Book Review: A Voice in the Wind

29 Jan
A Voice in the Wind (Mark of the Lion, #1)

“She believed the incredible. She believed the impossible. Not with stubbornness and pride, but with a pure, childlike innocence the world had been unable to mar.”

Genre: Christian fiction; biblical fiction; historical fiction; romance

Plot Summary: Hadassah is bought by the very wealthy and influential Valerian family in ancient Rome after her family is massacred by the Romans in Jerusalem.  This book is about a young Jewish Christian’s humble and loving servitude to a family that is spiritually and morally drowning in hopelessness and selfish desires.

My Review: I’ve always been drawn to those epic tales set in ancient Rome, stories chockfull of gladiators, Roman soldiers, and beautiful ladies in flowing togas.  This more than fits the bill!  Plus, I’ve admired Francine Rivers as one of my favorite contemporary authors.  She definitely stands head and shoulders above many Christian writers out there in the publishing world today.  She has the ability to draw you deep into the story, sucking you into the life of the characters, into the nitty gritty of it all.  Her descriptions of characters’ emotions are powerful and dramatic, to say the least.

“Voice of the Wind” is the first in the “Mark of the Lion” trilogy, followed by “Echo in the Darkness,” and “As Sure as the Dawn.”

This story is really quite the epic, right up there with Ben-Hur and Quo Vadis.  I would love to see this book be made into a radio drama, or even a 3-part movie!  Detailed descriptions, complex plot, a whole host of memorable characters you can learn from, heady romance, vibrant dialogue, and page-turning drama, this book is hard to put down.  It is a story that will definitely stick with you for a very long time.  You won’t be able to help yourself racing to the library (or for the next installment in series!

Below is a “book trailer” I found (just for fun!):

It came close to my top favorites, and I truly wish it had made my top 20, however, the length of it slowed me down a bit.  It was sooo long.  Normally, this isn’t necessarily a draw-back for me, particularly if it’s a good story, as this was.  But I believe what made it seem to drag a bit was the repetition.  Repeat conversations, repetitive scenes in repetitive places made this much longer than it need have been.  I lost track of how many times Hadassah was bounced back between Julia and Decimas’ houses.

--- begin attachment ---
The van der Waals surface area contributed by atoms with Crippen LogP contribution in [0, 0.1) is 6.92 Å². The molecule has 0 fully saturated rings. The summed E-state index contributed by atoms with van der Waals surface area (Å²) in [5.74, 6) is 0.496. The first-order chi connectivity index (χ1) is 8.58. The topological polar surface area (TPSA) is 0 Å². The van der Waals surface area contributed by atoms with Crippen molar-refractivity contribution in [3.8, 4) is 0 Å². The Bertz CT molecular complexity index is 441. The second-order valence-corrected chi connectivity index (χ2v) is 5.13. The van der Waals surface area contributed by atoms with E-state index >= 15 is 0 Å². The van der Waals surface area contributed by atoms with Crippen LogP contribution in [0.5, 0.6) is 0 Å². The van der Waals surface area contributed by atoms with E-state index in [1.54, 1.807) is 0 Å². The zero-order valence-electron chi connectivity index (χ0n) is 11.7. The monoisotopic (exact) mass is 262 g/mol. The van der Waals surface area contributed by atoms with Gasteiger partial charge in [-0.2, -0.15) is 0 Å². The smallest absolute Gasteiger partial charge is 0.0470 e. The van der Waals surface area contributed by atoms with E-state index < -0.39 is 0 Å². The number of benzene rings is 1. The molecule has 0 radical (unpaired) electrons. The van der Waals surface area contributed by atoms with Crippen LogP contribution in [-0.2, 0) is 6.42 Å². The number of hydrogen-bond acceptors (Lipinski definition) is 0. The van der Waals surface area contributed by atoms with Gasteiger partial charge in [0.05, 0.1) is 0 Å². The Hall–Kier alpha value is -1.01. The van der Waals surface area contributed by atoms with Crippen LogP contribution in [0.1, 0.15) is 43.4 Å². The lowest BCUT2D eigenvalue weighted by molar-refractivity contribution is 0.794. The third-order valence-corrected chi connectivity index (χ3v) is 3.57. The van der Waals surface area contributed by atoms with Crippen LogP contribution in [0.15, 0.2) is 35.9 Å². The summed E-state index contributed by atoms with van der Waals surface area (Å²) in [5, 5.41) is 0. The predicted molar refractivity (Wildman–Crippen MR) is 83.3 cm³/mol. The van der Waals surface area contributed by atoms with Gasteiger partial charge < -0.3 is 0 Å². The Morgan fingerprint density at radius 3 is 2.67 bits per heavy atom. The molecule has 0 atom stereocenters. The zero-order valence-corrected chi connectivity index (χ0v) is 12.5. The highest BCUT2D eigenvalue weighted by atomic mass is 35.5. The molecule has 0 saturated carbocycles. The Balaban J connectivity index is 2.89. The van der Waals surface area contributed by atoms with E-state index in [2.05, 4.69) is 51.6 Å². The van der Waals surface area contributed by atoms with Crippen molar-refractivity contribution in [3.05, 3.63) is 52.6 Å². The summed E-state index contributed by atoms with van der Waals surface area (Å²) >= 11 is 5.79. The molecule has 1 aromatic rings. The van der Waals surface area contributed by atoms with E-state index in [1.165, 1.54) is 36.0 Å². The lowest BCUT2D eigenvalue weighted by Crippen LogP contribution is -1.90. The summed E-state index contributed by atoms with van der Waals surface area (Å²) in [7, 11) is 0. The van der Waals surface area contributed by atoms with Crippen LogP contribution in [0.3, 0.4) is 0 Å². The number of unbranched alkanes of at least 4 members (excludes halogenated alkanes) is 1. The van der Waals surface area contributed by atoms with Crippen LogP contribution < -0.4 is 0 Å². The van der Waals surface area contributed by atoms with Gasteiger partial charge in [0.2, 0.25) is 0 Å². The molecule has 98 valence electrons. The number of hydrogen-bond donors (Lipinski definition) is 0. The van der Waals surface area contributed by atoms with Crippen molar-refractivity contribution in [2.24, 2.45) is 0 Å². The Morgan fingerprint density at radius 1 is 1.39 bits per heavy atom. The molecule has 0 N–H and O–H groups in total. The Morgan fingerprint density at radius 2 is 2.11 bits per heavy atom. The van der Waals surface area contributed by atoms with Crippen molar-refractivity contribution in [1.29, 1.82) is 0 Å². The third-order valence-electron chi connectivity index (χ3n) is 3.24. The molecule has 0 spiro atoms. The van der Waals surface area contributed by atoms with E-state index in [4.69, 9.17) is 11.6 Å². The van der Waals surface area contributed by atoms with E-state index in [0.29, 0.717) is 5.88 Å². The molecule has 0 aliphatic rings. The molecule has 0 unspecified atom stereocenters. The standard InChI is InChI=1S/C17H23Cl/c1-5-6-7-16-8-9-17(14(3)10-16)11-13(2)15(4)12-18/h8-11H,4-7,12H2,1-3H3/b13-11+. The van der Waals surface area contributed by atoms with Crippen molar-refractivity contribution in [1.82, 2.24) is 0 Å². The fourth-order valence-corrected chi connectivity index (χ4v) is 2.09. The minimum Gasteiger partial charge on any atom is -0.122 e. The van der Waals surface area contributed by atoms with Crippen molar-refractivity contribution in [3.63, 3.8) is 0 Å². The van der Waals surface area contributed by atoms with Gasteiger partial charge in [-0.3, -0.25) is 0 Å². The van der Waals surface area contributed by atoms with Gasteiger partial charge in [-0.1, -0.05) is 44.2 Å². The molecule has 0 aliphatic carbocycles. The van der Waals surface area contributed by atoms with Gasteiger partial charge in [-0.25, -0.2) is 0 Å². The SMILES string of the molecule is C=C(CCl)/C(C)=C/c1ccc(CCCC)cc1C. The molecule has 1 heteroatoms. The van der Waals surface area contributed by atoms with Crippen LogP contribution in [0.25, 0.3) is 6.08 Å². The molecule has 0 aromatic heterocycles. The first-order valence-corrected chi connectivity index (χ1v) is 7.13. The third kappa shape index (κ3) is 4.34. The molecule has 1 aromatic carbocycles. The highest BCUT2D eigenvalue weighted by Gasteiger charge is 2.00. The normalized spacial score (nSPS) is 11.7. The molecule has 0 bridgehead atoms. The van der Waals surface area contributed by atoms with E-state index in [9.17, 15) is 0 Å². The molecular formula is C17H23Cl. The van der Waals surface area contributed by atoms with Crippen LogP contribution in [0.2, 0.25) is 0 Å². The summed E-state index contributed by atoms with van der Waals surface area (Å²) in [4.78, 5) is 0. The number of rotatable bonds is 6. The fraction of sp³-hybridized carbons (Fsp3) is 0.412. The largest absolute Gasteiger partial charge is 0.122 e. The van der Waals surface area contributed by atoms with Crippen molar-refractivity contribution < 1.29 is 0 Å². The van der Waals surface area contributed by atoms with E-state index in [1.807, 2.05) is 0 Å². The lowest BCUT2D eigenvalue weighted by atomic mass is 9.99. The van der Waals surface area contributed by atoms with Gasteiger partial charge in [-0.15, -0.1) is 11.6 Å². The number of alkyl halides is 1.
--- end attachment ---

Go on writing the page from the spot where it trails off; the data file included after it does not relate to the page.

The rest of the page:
At times Hadassah seemed a little too perfect, to the point of unbelievability.  I could see Marcus’ attraction to her outstanding attitude, but I could not understand Hadassah’s attraction to Marcus, who was selfish and demanding the whole way through the story.

At one point I felt a little disappointed in that although Hadassah is adamant that Jesus rose from the dead and that faith in God brings life and living hope, she doesn’t explain how or why it does.  God is the ultimate Life-Giver.  When we are reconciled to Him through accepting by faith Jesus’ finished work on the cross in our place, Christ’s life is then our own (Colossians 3:3,4).  And it is not the life of a “dead man.”  Jesus conquered death.  He is living!  Therefore, we have hope and meaning… This life is not all there is!  And if Jesus can conquer death, He can also free us from bondage to sin.

If you’re a very conservative reader, this book may not be for you.  There are many inferences to affairs and sexual trysts between characters, but not graphically written about. The book chronicles the corruptness of Roman society, as mirrored in the Valerian family, and includes gory details, though not enough to make it too graphic or inappropriate.  [SPOILER: The scene when Julia aborts her baby is a bit disturbing. END OF SPOILER.]  You begin to feel the Velerians’ despair along with them as they sink further and further into evil.  But I think this makes Rivers a good storyteller.  I believe this is one of the author’s points—when you reach the end of your rope, you find you do not have the resources to be able to save yourself.

“Meaninglessness does not come from being weary of pain. Meaninglessness comes from being weary of pleasure.”

~G. K. Chesterton

Who else can save but the Lord?  As Hadassah’s sweet and pure life is a refreshing drink of water in a parched and dying land, others are attracted to the Hope she clings to and to the devoted life she lives out faithfully.  I think this makes it an important story for us to learn from.  I know that Hadassah will be a good influence on me, and I’m glad I spent time reading this book.

I encourage you to pick this one up and settle in for the long haul this winter!  My Uncle J. used to strongly state, “You can’t learn anything from fiction!” …until he came across this trilogy.  He read all three books in 2 months!  Now that’s saying something!!

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Posted by on January 29, 2014 in Book Reviews


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